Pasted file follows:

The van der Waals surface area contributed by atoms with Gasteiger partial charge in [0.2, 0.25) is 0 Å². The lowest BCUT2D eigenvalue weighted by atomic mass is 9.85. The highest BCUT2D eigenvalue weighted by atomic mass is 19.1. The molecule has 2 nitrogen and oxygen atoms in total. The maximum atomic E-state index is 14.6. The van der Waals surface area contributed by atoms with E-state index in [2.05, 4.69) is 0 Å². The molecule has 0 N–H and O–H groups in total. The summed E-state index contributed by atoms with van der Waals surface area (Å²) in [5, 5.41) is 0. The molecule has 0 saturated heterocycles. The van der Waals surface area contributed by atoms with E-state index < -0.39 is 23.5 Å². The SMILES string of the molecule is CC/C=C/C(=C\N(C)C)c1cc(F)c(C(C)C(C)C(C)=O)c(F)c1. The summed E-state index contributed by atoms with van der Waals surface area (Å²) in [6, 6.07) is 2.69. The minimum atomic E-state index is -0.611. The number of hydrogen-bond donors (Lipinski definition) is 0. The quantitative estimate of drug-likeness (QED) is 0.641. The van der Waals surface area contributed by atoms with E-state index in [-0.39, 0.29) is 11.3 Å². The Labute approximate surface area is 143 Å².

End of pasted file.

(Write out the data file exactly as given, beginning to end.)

The van der Waals surface area contributed by atoms with Gasteiger partial charge in [0.2, 0.25) is 0 Å². The lowest BCUT2D eigenvalue weighted by atomic mass is 9.85. The highest BCUT2D eigenvalue weighted by atomic mass is 19.1. The molecule has 2 nitrogen and oxygen atoms in total. The maximum atomic E-state index is 14.6. The van der Waals surface area contributed by atoms with E-state index in [2.05, 4.69) is 0 Å². The molecule has 0 N–H and O–H groups in total. The summed E-state index contributed by atoms with van der Waals surface area (Å²) in [5, 5.41) is 0. The molecule has 0 saturated heterocycles. The van der Waals surface area contributed by atoms with E-state index < -0.39 is 23.5 Å². The SMILES string of the molecule is CC/C=C/C(=C\N(C)C)c1cc(F)c(C(C)C(C)C(C)=O)c(F)c1. The summed E-state index contributed by atoms with van der Waals surface area (Å²) in [6, 6.07) is 2.69. The minimum atomic E-state index is -0.611. The number of hydrogen-bond donors (Lipinski definition) is 0. The quantitative estimate of drug-likeness (QED) is 0.641. The van der Waals surface area contributed by atoms with E-state index in [-0.39, 0.29) is 11.3 Å². The Labute approximate surface area is 143 Å².